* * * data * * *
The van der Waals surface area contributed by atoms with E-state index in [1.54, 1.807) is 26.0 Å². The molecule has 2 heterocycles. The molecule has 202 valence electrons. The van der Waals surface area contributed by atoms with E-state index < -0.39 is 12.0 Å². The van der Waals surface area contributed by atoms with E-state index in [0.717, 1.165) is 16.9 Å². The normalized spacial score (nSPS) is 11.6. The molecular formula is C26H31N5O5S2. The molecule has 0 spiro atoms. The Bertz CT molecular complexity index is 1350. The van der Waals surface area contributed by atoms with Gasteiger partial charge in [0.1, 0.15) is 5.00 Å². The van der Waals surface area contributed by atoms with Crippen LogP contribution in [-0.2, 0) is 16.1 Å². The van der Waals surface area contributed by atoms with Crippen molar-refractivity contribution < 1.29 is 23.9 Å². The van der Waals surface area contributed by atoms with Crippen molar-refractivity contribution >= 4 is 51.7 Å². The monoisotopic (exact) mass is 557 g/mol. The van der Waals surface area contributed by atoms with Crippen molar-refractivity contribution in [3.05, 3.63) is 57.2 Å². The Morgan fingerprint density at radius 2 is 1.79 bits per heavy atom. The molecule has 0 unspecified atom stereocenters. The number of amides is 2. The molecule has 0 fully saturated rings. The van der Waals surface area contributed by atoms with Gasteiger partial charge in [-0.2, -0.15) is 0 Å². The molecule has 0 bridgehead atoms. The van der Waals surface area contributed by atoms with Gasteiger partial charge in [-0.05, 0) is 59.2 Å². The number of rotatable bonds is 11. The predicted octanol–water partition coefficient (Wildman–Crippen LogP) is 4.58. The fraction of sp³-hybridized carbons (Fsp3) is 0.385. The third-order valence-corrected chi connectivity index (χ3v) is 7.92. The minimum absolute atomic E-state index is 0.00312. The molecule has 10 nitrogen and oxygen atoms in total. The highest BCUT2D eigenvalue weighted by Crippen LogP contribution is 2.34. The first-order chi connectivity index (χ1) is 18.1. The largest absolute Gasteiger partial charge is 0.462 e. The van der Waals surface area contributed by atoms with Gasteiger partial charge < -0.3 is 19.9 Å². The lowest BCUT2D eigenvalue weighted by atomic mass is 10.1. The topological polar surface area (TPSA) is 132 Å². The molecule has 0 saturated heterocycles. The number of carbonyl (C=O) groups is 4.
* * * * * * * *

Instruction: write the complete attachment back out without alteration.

The van der Waals surface area contributed by atoms with E-state index in [1.54, 1.807) is 26.0 Å². The molecule has 2 heterocycles. The molecule has 202 valence electrons. The van der Waals surface area contributed by atoms with E-state index < -0.39 is 12.0 Å². The van der Waals surface area contributed by atoms with E-state index in [0.717, 1.165) is 16.9 Å². The normalized spacial score (nSPS) is 11.6. The molecular formula is C26H31N5O5S2. The molecule has 0 spiro atoms. The Bertz CT molecular complexity index is 1350. The van der Waals surface area contributed by atoms with Gasteiger partial charge in [0.1, 0.15) is 5.00 Å². The van der Waals surface area contributed by atoms with Crippen LogP contribution in [-0.2, 0) is 16.1 Å². The van der Waals surface area contributed by atoms with Crippen molar-refractivity contribution < 1.29 is 23.9 Å². The van der Waals surface area contributed by atoms with Crippen molar-refractivity contribution >= 4 is 51.7 Å². The monoisotopic (exact) mass is 557 g/mol. The van der Waals surface area contributed by atoms with Crippen molar-refractivity contribution in [3.05, 3.63) is 57.2 Å². The Morgan fingerprint density at radius 2 is 1.79 bits per heavy atom. The molecule has 0 unspecified atom stereocenters. The number of amides is 2. The molecule has 0 fully saturated rings. The van der Waals surface area contributed by atoms with Gasteiger partial charge in [-0.2, -0.15) is 0 Å². The molecule has 0 bridgehead atoms. The van der Waals surface area contributed by atoms with Gasteiger partial charge in [-0.05, 0) is 59.2 Å². The number of rotatable bonds is 11. The predicted octanol–water partition coefficient (Wildman–Crippen LogP) is 4.58. The fraction of sp³-hybridized carbons (Fsp3) is 0.385. The third-order valence-corrected chi connectivity index (χ3v) is 7.92. The minimum absolute atomic E-state index is 0.00312. The molecule has 10 nitrogen and oxygen atoms in total. The highest BCUT2D eigenvalue weighted by Crippen LogP contribution is 2.34. The first-order chi connectivity index (χ1) is 18.1. The largest absolute Gasteiger partial charge is 0.462 e. The van der Waals surface area contributed by atoms with Gasteiger partial charge < -0.3 is 19.9 Å². The lowest BCUT2D eigenvalue weighted by atomic mass is 10.1. The topological polar surface area (TPSA) is 132 Å². The molecule has 0 saturated heterocycles. The number of carbonyl (C=O) groups is 4.